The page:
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What a time to be alive indeed. If you’re not a corny old-head who thinks the height of rapping is astute grasp lyricism, your favourite rappers right now are probably Future and Drake. With the pair coming off of absolutely massive years in which their only competition has been each other, it makes sense that they’d pool their star power together link up for a full-length project.
Although Drake was effusive in his praise for Future at OVO Fest, no one could have seen this one coming and the internet was thrown into a frenzy by the announcement. Recorded in a week in Atlanta, What A Time To Be Alive bears the marks of its impromptu creation, but still boasts a fair bit of quality.
Whenever Drake has linked up with Future on tracks like “Tony Montana” and “Shit,” the pair’s joint efforts have always seemed a tad disjointed. While getting in the studio together may have brought them closer as friends, it hasn’t helped their scant chemistry in the booth. Certifiable stars in their own respective lanes, when the two get together on a track it can sometimes feel forced.
Take the mixtape opener, “Digital Dash.” Future immediately entrances listeners with some mumbled lyrics and ad-libs, but we’re left waiting for Drake’s verse, which is slotted into the last minute. “Big Rings” is quite awkward at best, with Drake drowning in the swells of the beat and his own shoddy hook.
Things pick up on “Live From The Gutter,” where the two MC’s seem to find their rhythm before they absolutely crush the next song, “Diamonds Dancing.” It’s the first track that seems them working in tandem rather than just tacking on their own bars to the end.
Perhaps an ode to Drake’s deal with Jordan, “Jumpman” is the clear standout of the mixtape and not just because of Metro Boomin’s insane production. The song boasts amazing one-liners like “chicken wings and fries, we don’t go on dates” and “jumpman” is really fun to say consecutively.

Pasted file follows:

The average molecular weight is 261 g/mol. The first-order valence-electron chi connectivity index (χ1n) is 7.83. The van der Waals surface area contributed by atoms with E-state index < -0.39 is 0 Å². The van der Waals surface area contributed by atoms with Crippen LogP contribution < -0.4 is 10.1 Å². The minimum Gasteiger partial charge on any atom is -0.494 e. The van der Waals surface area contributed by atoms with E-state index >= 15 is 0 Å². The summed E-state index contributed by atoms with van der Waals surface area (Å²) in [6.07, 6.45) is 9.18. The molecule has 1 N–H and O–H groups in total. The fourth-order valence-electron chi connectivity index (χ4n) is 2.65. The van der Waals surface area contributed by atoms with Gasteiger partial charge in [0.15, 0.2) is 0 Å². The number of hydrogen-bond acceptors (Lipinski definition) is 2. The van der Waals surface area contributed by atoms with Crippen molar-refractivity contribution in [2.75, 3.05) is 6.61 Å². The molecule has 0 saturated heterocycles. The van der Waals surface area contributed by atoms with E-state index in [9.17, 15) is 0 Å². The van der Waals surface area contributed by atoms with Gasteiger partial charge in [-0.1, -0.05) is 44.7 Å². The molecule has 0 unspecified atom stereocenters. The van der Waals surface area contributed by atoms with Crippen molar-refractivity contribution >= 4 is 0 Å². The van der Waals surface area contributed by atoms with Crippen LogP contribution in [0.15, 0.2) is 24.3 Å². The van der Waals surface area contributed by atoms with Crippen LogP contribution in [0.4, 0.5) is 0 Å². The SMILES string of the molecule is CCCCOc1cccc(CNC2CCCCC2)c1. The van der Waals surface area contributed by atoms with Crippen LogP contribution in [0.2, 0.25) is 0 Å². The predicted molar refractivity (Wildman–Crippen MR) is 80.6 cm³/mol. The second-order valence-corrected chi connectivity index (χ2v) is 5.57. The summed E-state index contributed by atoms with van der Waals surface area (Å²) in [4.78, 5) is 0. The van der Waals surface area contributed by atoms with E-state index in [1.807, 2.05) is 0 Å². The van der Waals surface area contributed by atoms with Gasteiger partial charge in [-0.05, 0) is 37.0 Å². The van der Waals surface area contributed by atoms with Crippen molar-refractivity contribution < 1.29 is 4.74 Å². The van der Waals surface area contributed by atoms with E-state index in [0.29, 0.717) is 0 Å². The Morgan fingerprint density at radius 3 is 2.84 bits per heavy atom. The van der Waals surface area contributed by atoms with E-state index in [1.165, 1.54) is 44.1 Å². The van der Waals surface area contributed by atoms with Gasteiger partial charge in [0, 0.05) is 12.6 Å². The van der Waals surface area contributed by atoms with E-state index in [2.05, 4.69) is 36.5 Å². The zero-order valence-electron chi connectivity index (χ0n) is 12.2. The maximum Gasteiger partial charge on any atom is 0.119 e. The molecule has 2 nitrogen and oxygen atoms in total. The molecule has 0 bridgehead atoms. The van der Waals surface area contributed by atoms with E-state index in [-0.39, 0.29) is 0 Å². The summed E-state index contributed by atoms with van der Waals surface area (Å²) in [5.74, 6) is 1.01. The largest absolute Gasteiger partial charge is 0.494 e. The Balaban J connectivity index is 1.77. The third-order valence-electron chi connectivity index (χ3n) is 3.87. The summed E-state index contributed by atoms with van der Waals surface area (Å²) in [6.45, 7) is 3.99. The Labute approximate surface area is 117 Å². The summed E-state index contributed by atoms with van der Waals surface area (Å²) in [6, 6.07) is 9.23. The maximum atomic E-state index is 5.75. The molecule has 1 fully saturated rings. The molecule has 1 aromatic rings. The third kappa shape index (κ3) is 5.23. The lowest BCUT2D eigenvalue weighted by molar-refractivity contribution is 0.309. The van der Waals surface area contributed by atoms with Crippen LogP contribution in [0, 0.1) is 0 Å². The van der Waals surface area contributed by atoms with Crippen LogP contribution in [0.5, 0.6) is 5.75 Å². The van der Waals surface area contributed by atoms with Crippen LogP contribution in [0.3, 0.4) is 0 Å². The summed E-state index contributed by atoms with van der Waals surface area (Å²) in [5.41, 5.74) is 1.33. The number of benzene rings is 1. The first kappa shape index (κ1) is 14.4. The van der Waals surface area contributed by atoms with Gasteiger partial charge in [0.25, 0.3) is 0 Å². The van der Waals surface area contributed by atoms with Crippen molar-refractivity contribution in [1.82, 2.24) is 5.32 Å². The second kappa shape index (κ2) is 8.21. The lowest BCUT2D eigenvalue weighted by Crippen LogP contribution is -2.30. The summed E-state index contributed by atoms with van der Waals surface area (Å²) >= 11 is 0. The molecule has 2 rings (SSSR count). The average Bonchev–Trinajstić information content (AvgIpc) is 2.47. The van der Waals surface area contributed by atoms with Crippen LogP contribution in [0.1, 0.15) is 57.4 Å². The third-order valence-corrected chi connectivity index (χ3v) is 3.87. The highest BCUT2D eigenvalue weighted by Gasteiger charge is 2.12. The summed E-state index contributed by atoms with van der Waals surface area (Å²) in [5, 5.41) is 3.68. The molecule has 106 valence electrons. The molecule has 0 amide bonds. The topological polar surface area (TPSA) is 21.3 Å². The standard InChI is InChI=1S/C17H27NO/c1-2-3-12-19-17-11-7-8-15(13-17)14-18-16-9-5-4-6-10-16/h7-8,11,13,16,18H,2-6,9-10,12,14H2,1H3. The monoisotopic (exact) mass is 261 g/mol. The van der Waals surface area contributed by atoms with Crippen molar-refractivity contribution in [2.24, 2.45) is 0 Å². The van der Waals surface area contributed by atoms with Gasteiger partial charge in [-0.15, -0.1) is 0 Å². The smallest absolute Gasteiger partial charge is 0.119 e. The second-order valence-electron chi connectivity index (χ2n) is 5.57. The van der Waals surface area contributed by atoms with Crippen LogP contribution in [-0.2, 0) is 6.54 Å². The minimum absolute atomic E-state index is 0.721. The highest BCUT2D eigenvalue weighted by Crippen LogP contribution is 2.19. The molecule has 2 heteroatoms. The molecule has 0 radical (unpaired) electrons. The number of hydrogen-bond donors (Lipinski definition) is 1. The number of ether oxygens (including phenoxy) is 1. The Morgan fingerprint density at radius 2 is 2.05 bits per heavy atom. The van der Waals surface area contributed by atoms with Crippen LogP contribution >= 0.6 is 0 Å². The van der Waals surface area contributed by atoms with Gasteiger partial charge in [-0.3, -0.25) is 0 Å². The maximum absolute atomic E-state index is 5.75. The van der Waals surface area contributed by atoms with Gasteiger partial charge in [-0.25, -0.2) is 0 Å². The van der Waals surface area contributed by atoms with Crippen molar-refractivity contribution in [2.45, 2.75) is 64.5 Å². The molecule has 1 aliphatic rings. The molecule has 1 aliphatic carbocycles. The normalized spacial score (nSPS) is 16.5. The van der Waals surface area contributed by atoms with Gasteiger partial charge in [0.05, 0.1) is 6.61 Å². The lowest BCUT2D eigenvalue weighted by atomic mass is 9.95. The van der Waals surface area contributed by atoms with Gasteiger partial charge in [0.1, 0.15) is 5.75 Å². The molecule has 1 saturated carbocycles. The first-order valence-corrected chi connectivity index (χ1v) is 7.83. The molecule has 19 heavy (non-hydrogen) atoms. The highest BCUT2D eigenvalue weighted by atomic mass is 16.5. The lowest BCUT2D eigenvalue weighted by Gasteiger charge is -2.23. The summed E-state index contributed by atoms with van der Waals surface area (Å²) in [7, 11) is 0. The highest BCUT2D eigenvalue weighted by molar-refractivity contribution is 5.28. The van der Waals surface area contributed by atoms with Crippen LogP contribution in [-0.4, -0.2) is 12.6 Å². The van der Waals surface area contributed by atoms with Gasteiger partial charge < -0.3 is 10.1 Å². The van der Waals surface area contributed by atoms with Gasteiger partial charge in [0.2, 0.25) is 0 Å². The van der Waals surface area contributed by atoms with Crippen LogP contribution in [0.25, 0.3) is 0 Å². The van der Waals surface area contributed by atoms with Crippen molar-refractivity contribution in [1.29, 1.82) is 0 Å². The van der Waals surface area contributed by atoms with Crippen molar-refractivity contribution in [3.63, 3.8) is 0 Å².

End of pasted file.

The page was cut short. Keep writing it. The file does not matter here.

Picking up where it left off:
WATTBA is not without its flaws, but they are more ideological than technical. Both rappers will remain problematic favourites for their fans, with the pair still degrading women to no end. In many a way, they have both risen to mainstream fame via their misogyny; Drake with the boo-hoo nice-guy simping that has made millions of bros believe the friend zone is a thing, and Future with more rampant hatred like the pettiness found on Monster, the mixtape he made following his very public breakup with Ciara (see “Throw Away” for a brilliantly tortured five-minute summary of their relationship).
We must also must have willingness to listen to the black male experience and attempt to understand where there pain is coming from rather than just critique how it is expressed. Very often, the angst that they are misguidedly dumping upon the women in their lives is motivated by familial and financial loss. One only has to look to “Blow A Bag”, a single from Future’s Dirty Sprite 2 to grasp this. On the anthemic track full of boasting, Future takestime in the first verse to expose some of his personal demons: “I know I came from poverty, I got my name from poverty, I know for sure, for sure, if my granddad was livin’, I know he be proud of me.” That said, one can always hope that artists would find a better place to dump their frustrations than on the backs of women who suffer enough at the hands of patriarchal society.
If you can excuse the cringe-worthy chauvinism, you’ll be able to appreciate the few really good bangers that the tape yielded. Think of it less as an album and more of a stocking stuffer to compliment the massive presents that Future and Drake’s full-length solo projects were to music fans this past year.